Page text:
Cadillac "driverless" tests underway

There are some real live Cadillac-made semi-automatic "driverless" cars being tested this week using technology they call "Super Cruise." This mode of driving allows for fully automatic steering, lane-centering, and braking in highway driving conditions – but they've got to be optimal or it does not work. Detroit's test runs this week are said by Cadillac to possibly be ready for real-world use by the middle of the decade – we're looking at a boss here, folks, no hands!

The two optimal conditions (if you can call them that) Cadillac is addressing here are bumper-to-bumper traffic and extremely long road trips. These conditions will be aided by ultrasonic sensors, GPS map data, and radar – all fused together. As Don Butler, Vice President of Cadillac Marketing noted this week:

"Super Cruise has the potential to improve driver performance and enjoyment. Our goal with advanced technologies, like this and our CUE system, is to lead in delivering an intuitive user experience." – Butler

CUE stands for Cadillac User Experience and in this iteration includes such amenities as a touch-screen center radio panel, in-car GPS, and integrated digital displays in and around the driver's speed and gas gauges. The Super Cruise feature is made up of a bunch of features already existing in Cadillacs on the market. Cadillac's Driver Assist Package contains many of these features, currently listed under crash risk detection as well:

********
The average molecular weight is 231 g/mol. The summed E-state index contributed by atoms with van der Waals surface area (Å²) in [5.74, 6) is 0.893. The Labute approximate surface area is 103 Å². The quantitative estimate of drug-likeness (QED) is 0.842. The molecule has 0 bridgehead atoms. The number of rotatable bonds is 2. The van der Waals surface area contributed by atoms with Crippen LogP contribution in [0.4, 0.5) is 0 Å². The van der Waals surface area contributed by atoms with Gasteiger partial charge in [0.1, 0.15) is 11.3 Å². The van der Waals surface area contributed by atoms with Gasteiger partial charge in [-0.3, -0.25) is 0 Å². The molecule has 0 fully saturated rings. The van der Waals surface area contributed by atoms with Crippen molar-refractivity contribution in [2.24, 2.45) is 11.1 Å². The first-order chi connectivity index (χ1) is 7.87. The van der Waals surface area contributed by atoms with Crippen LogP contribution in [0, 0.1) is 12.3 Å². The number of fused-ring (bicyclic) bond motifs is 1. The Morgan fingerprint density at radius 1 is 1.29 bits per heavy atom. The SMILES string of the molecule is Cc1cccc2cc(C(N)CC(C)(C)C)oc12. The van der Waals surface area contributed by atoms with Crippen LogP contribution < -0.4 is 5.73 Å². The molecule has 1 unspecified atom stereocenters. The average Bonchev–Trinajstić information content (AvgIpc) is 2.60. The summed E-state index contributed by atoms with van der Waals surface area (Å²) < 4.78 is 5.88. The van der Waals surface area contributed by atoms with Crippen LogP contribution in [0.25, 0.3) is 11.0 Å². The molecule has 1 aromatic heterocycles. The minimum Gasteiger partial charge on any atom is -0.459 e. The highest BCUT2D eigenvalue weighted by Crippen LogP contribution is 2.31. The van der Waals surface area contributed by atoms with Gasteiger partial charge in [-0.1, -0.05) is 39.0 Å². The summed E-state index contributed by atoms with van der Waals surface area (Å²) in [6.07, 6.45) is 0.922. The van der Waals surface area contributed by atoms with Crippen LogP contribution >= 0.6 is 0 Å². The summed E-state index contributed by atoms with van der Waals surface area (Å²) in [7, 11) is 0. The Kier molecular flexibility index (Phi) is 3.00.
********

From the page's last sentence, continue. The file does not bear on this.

• Rear Automatic Braking

• Full-Speed Range Adaptive Cruise Control

• Intelligent Brake Assist

• Forward Collision Alert

• Safety Alert Seat

• Automatic Collision Preparation

• Lane Departure Warning

• Side Blind Zone Alert

• Rear Cross Traffic Alert

• Adaptive Forward Lighting

• Rear Vision Camera With Dynamic Guidelines

• Head Up Display

This new system which will be essentially driving the car for the driver will be first and foremost developed as a safe system. Wouldn't want something awesome to be in place just to have it be a danger in the end, would they? As General Motors director of Global Active Safety Electronics and Innovation John Capp notes:

"The primary goal of GM's autonomous and semi-autonomous vehicle development is safety. In the coming years, autonomous driving systems paired with advanced safety systems could help eliminate the crash altogether by interceding on behalf of drivers before they're even aware of a hazardous situation. More than ever, consumers will be able to trust their car to do the right thing." – Capp

Are you ready to allow your car to drive for you? Google is attempting to create something to this effect as well – watch out for robots and Men in Black!

[via GM]